In the Straits of Mackinac that separates Michigan's Upper from Lower Peninsula and connecting Lakes Michigan and Huron, there is an island, Mackinac Island, on which motorized traffic is prohibited. People and things are moved by foot, bicycle, or horse. Taxis, drays, manure and tour wagons are drawn by teams of Belgian and Percheron draft horses, most of which are stabled by one organization.
Several years ago, I took on a job with Mackinac Island Carriage Tours, and worked 12 to 14 hour shifts, seven days a week in the big barn mucking out tie stalls, helping harness and hitch up teams, stacking and dispersing hay, and driving the manure wagons to the centralized composting facility.
Toward the end of the season, I spent my days driving a two horse team for the golf shuttle. There is an 18 hole golf course on the island. The lower 9 holes are across from the Grand Hotel, and the upper 9 holes are 20 minutes away by carriage.
One of the things that the island is famous for is its candy... Mackinac Island Fudge... salt water taffy... and English Toffee. All are made there on the island, and are considered by many to be exceptional. Personally, I can take or leave the fudge and taffy. But the English Toffee is to die for. I had to quit the job while I still had money in my pockets and before I rotted my teeth entirely away. I'll never forget that stuff. Pure manna.
Then a few years ago, my wife took me into a local shop in Crandon that imported llama wool clothing from South America. It was the Christmas season, and the owner had placed out a plate of toffee that she had made herself for her customers . I took one piece. Then discretely took another. Then blatantly another and another. It was as good, if not better, than the Mackinac Island version. I told the owner, Barb, that I had to have the recipe.
"Riiight. I'm glad you enjoy it."
"No, I'm serious. If I don't get it, I'm going to forbid my wife from purchasing this ever mounting pile of sweaters, scarves, and mittens."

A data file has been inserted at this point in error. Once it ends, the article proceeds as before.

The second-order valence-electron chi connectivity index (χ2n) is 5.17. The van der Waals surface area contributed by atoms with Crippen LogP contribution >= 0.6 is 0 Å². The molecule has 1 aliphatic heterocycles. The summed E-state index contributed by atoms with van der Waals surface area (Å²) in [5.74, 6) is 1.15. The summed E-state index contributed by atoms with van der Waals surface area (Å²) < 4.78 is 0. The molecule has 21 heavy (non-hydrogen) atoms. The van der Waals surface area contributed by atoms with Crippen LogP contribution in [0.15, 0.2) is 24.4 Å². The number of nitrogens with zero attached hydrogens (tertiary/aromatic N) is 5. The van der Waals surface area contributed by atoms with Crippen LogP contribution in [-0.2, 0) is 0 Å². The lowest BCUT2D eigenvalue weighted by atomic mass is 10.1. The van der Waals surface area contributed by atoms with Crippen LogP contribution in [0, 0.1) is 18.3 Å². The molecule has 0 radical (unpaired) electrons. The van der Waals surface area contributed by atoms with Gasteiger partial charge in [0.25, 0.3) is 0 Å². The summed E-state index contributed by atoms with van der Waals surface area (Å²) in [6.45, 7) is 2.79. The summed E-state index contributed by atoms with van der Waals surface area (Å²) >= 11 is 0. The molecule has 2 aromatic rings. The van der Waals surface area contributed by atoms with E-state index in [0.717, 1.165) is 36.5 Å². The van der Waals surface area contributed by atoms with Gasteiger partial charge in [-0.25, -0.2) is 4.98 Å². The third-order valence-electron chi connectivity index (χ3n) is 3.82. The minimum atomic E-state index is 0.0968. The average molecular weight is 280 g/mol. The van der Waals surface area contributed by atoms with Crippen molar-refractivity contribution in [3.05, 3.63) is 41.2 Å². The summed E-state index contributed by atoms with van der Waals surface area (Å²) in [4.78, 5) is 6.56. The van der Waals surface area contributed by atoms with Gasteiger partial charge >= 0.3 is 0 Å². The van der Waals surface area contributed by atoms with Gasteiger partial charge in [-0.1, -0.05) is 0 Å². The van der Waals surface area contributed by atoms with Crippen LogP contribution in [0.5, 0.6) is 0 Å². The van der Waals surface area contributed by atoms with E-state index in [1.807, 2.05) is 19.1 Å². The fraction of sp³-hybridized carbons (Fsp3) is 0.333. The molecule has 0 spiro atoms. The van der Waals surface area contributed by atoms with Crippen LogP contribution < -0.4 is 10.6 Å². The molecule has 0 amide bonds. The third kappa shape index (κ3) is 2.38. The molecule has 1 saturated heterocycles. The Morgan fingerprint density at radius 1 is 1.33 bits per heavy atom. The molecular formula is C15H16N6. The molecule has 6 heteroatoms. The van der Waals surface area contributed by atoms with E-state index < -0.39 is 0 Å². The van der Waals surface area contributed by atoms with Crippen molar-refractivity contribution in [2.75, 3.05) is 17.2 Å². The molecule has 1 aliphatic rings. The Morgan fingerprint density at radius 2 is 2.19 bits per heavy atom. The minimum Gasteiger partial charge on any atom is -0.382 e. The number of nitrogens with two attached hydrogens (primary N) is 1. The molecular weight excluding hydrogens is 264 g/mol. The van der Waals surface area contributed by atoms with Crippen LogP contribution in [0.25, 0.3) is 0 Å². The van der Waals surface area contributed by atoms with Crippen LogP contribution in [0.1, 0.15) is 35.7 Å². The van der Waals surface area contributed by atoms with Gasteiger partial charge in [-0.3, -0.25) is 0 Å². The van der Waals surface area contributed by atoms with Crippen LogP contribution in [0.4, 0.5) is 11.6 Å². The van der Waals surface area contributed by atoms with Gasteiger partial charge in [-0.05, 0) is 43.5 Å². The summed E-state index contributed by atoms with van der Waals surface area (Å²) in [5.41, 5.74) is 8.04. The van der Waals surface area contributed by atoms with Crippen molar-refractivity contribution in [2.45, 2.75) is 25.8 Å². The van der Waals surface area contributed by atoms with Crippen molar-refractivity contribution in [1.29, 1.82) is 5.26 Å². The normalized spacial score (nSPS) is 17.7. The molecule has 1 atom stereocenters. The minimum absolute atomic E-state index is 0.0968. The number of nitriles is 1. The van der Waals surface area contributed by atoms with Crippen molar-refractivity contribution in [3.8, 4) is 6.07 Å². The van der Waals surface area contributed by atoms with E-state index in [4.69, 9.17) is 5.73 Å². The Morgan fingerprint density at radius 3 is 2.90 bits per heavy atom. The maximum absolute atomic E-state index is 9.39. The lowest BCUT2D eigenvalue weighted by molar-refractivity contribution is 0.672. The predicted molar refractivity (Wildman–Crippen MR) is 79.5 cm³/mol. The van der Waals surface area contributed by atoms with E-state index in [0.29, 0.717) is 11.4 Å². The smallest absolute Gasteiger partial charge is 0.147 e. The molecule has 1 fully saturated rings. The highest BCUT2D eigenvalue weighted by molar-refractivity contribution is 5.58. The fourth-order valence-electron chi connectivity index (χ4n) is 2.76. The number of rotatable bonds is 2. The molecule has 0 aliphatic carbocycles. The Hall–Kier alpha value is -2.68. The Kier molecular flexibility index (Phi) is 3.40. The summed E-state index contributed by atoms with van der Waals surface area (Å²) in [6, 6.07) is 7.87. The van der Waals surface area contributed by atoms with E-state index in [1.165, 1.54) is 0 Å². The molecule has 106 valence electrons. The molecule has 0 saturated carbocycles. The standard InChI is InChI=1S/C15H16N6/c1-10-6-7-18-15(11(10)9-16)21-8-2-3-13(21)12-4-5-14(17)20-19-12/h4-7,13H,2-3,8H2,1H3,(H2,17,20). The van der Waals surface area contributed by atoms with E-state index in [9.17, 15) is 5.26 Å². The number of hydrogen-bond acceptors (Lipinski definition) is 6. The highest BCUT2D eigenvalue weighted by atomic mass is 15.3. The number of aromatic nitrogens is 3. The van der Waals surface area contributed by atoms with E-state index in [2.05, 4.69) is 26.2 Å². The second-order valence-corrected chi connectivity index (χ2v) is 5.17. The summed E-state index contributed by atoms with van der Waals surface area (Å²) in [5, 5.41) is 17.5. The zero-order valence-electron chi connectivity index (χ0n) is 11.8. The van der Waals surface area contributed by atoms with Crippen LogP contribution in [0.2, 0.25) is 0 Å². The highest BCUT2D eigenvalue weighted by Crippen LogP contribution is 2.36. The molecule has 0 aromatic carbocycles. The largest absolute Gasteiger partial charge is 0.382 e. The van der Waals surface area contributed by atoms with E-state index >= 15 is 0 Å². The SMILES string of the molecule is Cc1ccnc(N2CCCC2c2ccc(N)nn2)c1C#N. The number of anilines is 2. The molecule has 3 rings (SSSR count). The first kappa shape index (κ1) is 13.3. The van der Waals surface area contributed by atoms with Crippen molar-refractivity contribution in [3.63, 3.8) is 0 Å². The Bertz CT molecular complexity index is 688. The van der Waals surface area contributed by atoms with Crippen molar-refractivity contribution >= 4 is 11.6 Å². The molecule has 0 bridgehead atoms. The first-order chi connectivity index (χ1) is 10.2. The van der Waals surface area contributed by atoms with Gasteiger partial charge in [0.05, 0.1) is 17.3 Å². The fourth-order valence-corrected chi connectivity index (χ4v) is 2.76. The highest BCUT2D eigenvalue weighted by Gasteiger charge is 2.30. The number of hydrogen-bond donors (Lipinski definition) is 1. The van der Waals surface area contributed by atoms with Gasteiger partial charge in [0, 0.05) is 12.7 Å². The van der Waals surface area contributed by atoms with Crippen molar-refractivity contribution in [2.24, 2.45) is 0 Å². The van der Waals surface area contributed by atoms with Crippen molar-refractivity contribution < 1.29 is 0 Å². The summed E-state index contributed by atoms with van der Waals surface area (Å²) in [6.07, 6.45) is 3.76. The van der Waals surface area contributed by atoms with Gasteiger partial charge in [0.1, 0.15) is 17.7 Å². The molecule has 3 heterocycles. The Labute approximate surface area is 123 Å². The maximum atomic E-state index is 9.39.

"Riiight. I know Deb. All I can say is you can try to stop her."
"Aw. Pleeeez? I need that recipe."
"Do you really cook?"
"Well, yeah! I can't live on the frozen pizzas that Deb cooks."
Finally, Deb, overhearing our exchange, came over. "Oh, he's serious all right. He was a scientist. You can't be a scientist without knowing how to experiment in the lab and in the kitchen."
So I got the secret recipe, which she had committed to memory, and have made the stuff periodically ever since.
And only because I know what special people bloggers tend to be, I share that secret here with you. Warning: Do not make this for friends and relatives on a diet (unless you are in a weight loss contest with them).
Barb's La Llama Butter Toffee
- Butter a 9 x 13 inch baking sheet.
- Combine 2 sticks (1/2 lb.) real butter, 1 cup sugar, 1/4 tsp salt, and 6 Tbsp. water in a saucepan.
- Stirring constantly, slowly bring the mixture to a boil, and continue until a candy thermometer reads 300 F.
- Stir in some chopped almonds, if desired.
- Pour onto the prepared baking sheet.
- Sprinkle the hot mix with milk chocolate chips and spread around as it melts.
- Add more chopped almonds as topping, if desired.
- Let cool and break into portions.
Even though this is poured into one large flat piece, and later broken apart, when hubby or kids ask for "a piece of that toffee" you will find that you have to explain that one of those shards compromises a portion, not the whole original one piece puddle. Also, do not send friends home in a car with an unsealed, open container of this stuff, or it will never make it home. Let me know what you think.